Both of our serious presidential candidates present themselves as mavericks willing to tell the truth to the American people. Here are four truths neither will ever let slip to voters:
1. We can't do much about inequality. The Democrats have focused on the growing inequality of income for some time now. All of my life, actually, and I'm not a young man.
As always, it's said that government can decrease such inequality by bringing down the top earners, raising up low earners, or both. Socking it to the rich animates some voters, but high marginal taxes have real economic costs and few benefits.
Rising inequality seems tied to increased monetary returns to education. The income difference between have a college degree and a high school degree has grown over the past few decades. So the tax-the-rich road to lesser inequality runs through punishing people who got an education and worked hard.
How about raising up the low earners? We could spend more on education, but the poor would need the skills to take up such opportunities. New studies reviewed by James Heckman, a University of Chicago economist, indicate both cognitive and non-cognitive abilities of children depend heavily on the first five years of life.
Do parents stimulate the child cognitively and teach them how to act right toward others? If not, government can do little to make up for early parental incompetence.
For Heckman, and many others, this research suggests government should get into the business of producing competent parents. The federal government has generally produced meager gains at enormous costs in training people for jobs. There are few reasons to believe the government will do any better training parents.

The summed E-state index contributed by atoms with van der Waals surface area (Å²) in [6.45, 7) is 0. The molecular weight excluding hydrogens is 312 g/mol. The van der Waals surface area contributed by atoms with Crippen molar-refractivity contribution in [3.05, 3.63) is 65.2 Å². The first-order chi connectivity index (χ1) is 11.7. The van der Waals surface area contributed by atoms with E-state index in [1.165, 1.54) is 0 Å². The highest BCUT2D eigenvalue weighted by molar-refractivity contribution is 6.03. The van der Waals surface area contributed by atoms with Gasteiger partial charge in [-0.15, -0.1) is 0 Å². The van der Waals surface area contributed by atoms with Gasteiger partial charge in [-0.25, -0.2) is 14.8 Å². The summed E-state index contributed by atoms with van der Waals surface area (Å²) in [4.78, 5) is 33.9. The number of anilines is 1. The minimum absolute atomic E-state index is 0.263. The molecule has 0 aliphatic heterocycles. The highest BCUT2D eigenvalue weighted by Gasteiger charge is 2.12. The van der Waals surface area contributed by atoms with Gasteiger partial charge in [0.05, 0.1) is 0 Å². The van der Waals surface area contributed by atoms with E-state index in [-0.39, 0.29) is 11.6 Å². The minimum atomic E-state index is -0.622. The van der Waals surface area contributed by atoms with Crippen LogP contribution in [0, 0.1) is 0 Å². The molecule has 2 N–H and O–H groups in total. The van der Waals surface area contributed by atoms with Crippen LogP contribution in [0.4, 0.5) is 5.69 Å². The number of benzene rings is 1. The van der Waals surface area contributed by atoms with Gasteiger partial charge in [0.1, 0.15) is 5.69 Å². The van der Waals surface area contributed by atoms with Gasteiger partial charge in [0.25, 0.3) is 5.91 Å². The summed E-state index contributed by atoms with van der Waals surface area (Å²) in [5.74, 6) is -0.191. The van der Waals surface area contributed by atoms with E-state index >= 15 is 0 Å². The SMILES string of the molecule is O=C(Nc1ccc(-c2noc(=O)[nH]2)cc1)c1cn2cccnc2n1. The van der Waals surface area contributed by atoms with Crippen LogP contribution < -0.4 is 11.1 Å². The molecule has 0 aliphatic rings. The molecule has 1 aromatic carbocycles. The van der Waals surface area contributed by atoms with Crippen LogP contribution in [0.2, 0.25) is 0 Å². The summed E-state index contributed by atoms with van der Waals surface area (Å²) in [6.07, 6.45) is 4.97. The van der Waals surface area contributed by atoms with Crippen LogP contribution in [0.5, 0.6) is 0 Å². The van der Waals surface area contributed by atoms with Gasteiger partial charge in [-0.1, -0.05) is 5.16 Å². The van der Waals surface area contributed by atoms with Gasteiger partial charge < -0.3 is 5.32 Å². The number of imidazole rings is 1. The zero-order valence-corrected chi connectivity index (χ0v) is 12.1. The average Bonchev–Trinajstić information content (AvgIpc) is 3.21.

2. There will be more Iraqs. Senator McCain admires Teddy Roosevelt and sings about bombing Iran but both candidates see crusading abroad as evidence of virtue at home.
Senator Obama might appear dovish, but he seems unlikely to counsel caution if another Rwanda seems possible somewhere south of the Sahara or in Asia. On the left, a humanitarian intervention in the Sudan by the Obama administration would be received totally differently than George W. Bush's invasion of Iraq.
3. The next administration will increase foreign aid and the price of gas. Both candidates want to "do something" about global warming. Raising the price of gas significantly might make a difference.
Still there would be problems. Developing nations like India and China will not agree to cut their economic growth to reduce carbon emissions. President Obama or President McCain will thus have to pay both nations (and maybe some others) to take part in a global agreement to reduce carbon output. Foreign aid will have to increase by a lot if either candidate actually tries to "do something" about global warming.
4. Entitlements are a normal mess. The benefits promised to current and future Americans under entitlement programs have created huge unfunded liabilities. One day those debts will have to funded by raising taxes, by cutting spending, or by doing both.
That day will come when the world can no longer go on as it is. The entitlement house of cards will come down or be very close to collapse. But that day of reckoning need not happen in the next four years. Hence, the candidates say little about the entitlements mess beyond Obama promising to raise taxes on a small percentage of the electorate.
Both Obama and McCain imply that their brave willingness to tell the truth about politics proves they have enough character to be president. But neither candidate will say anything like the truths outlined here or others that might be mentioned. We might think their reticence suggests character defects and perhaps that is true.
In any event, neither candidate in a close election wants to tell voters things they don't want to hear. Voters might, after all, cast a ballot for the other guy if you told them unpleasant truths.
So forward we go, safe in the illusion that we need only elect a truth teller unwilling to tell the truths we might most need to hear.
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